Whoa! How long has it been since my last post? So many things have happened since our move back to Manila from Singapore that this blog has taken a backseat. Nevertheless, the passion for cooking (and consequently, eating) has never waned. Although I cannot guarantee that I will be regularly infusing this blog with new entries on a regular basis, still I am making this comeback with a vengeance by introducing this deadly dish- the Lechon Kawali.
Aside from a death-wish, you will need:
• a kilo (2.2lbs) of pork belly (or liempo). In this case I bought 750 grams worth of young hog so the skin will come out crispier.
• lots of garlic, chopped
• peppercorns, maybe a spoonful
• 2 bay leaves
• lots of salt
• water for boiling
First, boil the meat for a minute or two just to clean it. Get rid of that dirty water and boil water again. Just enough to cover the meat. Add in the garlic cloves, onions, peppercorns, bay leaves, and maybe a spoonful of salt. Boil for 40 minutes. If using a pressure cooker, boil for 25 minutes.
Get rid of the water and everything else except the meat. Set the pork on a wire rack to let excess water drip and to air it. You may also keep it in the ref to be baked another time. In my case I fired up the oven after an hour of the meat sitting.
Set the oven to 180°C and pop in the meat after 15 minutes with the skin up. I placed the meat on a wire rack, and that wire rack on a baking pan to catch the oil drippings. I collected a cupful of oil so make sure your baking pan is deep enough.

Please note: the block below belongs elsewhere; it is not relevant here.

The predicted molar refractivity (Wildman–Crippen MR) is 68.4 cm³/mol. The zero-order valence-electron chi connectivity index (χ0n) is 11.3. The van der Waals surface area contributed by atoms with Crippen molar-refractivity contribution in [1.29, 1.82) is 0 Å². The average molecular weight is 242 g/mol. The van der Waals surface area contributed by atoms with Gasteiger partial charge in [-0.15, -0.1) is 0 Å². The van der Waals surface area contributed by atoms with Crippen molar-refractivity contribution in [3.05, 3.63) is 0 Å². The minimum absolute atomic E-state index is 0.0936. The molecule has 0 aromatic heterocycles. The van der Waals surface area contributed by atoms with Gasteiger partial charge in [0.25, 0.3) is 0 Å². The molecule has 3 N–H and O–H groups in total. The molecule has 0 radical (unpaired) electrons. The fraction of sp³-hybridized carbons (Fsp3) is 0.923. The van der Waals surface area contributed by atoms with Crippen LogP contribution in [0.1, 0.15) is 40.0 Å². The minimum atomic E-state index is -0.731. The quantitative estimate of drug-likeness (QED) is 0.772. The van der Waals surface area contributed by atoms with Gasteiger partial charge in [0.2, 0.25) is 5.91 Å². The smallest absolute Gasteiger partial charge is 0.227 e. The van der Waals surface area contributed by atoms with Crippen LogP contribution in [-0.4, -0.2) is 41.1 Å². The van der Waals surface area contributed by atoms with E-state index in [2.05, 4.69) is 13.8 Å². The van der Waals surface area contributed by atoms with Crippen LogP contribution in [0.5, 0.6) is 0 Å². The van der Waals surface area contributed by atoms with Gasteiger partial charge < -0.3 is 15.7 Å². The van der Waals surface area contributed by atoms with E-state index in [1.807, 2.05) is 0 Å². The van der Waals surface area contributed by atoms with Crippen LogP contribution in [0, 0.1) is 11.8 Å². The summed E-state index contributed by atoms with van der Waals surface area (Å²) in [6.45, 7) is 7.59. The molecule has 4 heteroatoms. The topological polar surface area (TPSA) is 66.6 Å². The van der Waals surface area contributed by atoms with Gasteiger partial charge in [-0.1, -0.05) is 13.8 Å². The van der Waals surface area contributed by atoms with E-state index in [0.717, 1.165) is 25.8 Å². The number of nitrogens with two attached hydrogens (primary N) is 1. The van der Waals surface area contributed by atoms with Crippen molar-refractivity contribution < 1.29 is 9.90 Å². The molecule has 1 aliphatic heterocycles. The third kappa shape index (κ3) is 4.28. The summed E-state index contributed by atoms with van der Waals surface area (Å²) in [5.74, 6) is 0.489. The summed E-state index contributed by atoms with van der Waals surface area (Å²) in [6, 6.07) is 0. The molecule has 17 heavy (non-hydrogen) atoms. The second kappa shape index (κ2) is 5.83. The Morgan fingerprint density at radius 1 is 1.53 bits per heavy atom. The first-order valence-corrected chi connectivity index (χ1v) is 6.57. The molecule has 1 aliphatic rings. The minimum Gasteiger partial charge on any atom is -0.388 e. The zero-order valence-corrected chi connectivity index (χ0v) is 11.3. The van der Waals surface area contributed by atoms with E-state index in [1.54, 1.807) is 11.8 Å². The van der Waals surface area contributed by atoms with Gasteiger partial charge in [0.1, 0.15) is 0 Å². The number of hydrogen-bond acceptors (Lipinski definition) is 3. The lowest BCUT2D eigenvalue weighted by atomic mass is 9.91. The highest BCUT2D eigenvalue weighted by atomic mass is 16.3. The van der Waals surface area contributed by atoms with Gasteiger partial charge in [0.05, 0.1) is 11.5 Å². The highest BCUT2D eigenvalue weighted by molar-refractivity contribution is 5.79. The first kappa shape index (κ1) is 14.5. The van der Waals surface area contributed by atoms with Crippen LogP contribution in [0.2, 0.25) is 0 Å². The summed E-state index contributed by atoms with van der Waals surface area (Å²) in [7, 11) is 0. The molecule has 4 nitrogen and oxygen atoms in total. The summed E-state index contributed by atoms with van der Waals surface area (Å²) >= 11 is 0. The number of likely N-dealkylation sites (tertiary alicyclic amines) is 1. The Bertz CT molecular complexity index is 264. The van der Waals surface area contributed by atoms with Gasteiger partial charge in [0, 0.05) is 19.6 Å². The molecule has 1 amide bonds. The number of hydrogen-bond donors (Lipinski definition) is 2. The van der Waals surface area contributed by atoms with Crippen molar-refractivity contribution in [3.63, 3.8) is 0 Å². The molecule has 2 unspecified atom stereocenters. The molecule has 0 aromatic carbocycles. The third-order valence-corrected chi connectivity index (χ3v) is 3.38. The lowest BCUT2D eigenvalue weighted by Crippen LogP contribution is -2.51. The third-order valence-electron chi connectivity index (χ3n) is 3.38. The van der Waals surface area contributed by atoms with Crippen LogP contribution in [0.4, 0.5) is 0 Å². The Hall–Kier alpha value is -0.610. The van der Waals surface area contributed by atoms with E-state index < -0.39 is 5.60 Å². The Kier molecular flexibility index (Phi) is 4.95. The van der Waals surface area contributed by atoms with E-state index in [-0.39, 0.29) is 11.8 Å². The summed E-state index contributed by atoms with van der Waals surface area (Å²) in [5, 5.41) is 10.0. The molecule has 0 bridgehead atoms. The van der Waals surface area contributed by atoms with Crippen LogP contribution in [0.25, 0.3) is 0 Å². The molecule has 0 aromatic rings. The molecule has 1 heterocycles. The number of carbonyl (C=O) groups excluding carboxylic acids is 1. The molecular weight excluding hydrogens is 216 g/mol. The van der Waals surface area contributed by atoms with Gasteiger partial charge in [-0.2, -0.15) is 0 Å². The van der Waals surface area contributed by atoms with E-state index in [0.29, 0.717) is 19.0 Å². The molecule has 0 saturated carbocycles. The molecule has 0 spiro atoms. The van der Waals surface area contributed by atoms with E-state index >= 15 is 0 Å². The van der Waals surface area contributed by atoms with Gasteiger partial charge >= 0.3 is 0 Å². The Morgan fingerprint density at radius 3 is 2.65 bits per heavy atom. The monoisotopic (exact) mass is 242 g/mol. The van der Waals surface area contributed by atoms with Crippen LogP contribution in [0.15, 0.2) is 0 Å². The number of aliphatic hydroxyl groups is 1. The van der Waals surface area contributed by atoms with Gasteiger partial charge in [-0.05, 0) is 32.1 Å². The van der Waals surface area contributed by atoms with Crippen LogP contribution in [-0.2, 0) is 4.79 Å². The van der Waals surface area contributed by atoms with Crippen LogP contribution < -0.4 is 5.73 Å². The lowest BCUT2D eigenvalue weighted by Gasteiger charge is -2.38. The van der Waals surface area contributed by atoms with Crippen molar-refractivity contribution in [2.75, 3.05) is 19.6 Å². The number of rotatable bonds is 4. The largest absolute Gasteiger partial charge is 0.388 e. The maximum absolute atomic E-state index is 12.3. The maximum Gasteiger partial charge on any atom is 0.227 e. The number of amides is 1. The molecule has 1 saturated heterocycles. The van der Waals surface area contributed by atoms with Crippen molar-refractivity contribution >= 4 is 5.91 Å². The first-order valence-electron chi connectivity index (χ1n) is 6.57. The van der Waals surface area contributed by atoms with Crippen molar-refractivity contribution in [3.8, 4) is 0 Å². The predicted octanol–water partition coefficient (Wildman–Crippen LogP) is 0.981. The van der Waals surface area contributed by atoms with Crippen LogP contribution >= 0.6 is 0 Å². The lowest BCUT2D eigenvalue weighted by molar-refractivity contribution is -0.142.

Now, ovens may vary. I had to check on the meat every so often to make sure that it’s being broiled properly. Keep in mind that the meat is already cooked, so you can just work on getting the skin crispy. I spent about 30 minutes having it broiled, then to make the skin crispy I set the oven to fan (it’s the setting with the “fan” icon) and gave it 20 minutes more. That is how this beautiful piece of meat came about. No frying involved nor cringing from hot oil spattering.
Serve with bottled lechon sauce found in Filipino groceries or plain old vinegar with crushed garlic will also do. Don’t forget your cupfuls of rice.